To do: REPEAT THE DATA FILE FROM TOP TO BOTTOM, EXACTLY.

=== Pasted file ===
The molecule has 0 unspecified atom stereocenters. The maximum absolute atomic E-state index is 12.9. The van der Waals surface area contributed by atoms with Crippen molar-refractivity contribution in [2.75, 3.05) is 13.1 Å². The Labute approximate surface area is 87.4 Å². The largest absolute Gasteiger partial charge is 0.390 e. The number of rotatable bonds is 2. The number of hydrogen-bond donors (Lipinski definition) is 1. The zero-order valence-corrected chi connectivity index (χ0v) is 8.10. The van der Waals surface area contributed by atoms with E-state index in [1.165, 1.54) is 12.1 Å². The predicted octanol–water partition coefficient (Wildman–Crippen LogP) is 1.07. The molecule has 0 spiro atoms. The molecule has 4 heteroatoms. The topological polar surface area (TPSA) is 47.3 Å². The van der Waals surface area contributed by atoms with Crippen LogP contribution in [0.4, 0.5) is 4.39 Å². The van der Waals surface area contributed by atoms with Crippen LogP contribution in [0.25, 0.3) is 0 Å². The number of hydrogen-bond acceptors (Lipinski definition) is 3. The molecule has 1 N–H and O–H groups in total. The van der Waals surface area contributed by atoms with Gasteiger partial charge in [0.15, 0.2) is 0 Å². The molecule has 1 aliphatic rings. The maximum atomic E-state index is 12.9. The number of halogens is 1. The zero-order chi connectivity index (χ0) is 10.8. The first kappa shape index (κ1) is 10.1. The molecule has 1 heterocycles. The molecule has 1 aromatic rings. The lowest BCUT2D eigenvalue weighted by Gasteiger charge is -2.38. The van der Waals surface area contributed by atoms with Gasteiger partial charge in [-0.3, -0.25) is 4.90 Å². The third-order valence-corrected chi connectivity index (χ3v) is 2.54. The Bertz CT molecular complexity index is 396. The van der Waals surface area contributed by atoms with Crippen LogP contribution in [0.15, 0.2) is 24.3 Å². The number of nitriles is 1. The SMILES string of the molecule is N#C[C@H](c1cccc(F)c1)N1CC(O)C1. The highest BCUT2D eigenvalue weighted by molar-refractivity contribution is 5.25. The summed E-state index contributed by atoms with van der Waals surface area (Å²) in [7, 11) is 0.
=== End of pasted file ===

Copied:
The molecule has 0 unspecified atom stereocenters. The maximum absolute atomic E-state index is 12.9. The van der Waals surface area contributed by atoms with Crippen molar-refractivity contribution in [2.75, 3.05) is 13.1 Å². The Labute approximate surface area is 87.4 Å². The largest absolute Gasteiger partial charge is 0.390 e. The number of rotatable bonds is 2. The number of hydrogen-bond donors (Lipinski definition) is 1. The zero-order valence-corrected chi connectivity index (χ0v) is 8.10. The van der Waals surface area contributed by atoms with E-state index in [1.165, 1.54) is 12.1 Å². The predicted octanol–water partition coefficient (Wildman–Crippen LogP) is 1.07. The molecule has 0 spiro atoms. The molecule has 4 heteroatoms. The topological polar surface area (TPSA) is 47.3 Å². The van der Waals surface area contributed by atoms with Crippen LogP contribution in [0.4, 0.5) is 4.39 Å². The van der Waals surface area contributed by atoms with Crippen LogP contribution in [0.25, 0.3) is 0 Å². The number of hydrogen-bond acceptors (Lipinski definition) is 3. The molecule has 1 N–H and O–H groups in total. The van der Waals surface area contributed by atoms with Gasteiger partial charge in [0.15, 0.2) is 0 Å². The molecule has 1 aliphatic rings. The maximum atomic E-state index is 12.9. The number of halogens is 1. The zero-order chi connectivity index (χ0) is 10.8. The first kappa shape index (κ1) is 10.1. The molecule has 1 heterocycles. The molecule has 1 aromatic rings. The lowest BCUT2D eigenvalue weighted by Gasteiger charge is -2.38. The van der Waals surface area contributed by atoms with Gasteiger partial charge in [-0.3, -0.25) is 4.90 Å². The third-order valence-corrected chi connectivity index (χ3v) is 2.54. The Bertz CT molecular complexity index is 396. The van der Waals surface area contributed by atoms with Crippen LogP contribution in [0.15, 0.2) is 24.3 Å². The number of nitriles is 1. The SMILES string of the molecule is N#C[C@H](c1cccc(F)c1)N1CC(O)C1. The highest BCUT2D eigenvalue weighted by molar-refractivity contribution is 5.25. The summed E-state index contributed by atoms with van der Waals surface area (Å²) in [7, 11) is 0.